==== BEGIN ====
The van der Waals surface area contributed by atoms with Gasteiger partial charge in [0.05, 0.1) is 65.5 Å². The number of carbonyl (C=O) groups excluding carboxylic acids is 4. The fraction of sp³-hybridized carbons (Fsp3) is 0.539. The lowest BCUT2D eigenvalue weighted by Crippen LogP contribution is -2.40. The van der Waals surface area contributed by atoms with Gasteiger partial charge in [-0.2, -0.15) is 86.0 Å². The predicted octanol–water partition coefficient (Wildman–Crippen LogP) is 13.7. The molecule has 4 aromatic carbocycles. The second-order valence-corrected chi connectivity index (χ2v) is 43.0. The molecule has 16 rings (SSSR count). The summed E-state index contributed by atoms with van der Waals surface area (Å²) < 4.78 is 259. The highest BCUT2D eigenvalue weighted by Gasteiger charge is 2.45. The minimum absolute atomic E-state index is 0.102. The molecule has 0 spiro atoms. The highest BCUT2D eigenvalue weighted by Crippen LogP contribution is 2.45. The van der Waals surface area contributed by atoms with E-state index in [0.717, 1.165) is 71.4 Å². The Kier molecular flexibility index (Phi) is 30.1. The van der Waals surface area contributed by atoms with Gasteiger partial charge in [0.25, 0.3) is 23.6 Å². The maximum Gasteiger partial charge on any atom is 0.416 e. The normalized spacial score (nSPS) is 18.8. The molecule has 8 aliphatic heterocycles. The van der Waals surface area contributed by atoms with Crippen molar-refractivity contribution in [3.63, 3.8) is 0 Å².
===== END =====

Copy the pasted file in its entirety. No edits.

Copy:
The van der Waals surface area contributed by atoms with Gasteiger partial charge in [0.05, 0.1) is 65.5 Å². The number of carbonyl (C=O) groups excluding carboxylic acids is 4. The fraction of sp³-hybridized carbons (Fsp3) is 0.539. The lowest BCUT2D eigenvalue weighted by Crippen LogP contribution is -2.40. The van der Waals surface area contributed by atoms with Gasteiger partial charge in [-0.2, -0.15) is 86.0 Å². The predicted octanol–water partition coefficient (Wildman–Crippen LogP) is 13.7. The molecule has 4 aromatic carbocycles. The second-order valence-corrected chi connectivity index (χ2v) is 43.0. The molecule has 16 rings (SSSR count). The summed E-state index contributed by atoms with van der Waals surface area (Å²) < 4.78 is 259. The highest BCUT2D eigenvalue weighted by Gasteiger charge is 2.45. The minimum absolute atomic E-state index is 0.102. The molecule has 0 spiro atoms. The highest BCUT2D eigenvalue weighted by Crippen LogP contribution is 2.45. The van der Waals surface area contributed by atoms with E-state index in [0.717, 1.165) is 71.4 Å². The Kier molecular flexibility index (Phi) is 30.1. The van der Waals surface area contributed by atoms with Gasteiger partial charge in [0.25, 0.3) is 23.6 Å². The maximum Gasteiger partial charge on any atom is 0.416 e. The normalized spacial score (nSPS) is 18.8. The molecule has 8 aliphatic heterocycles. The van der Waals surface area contributed by atoms with Crippen molar-refractivity contribution in [3.63, 3.8) is 0 Å².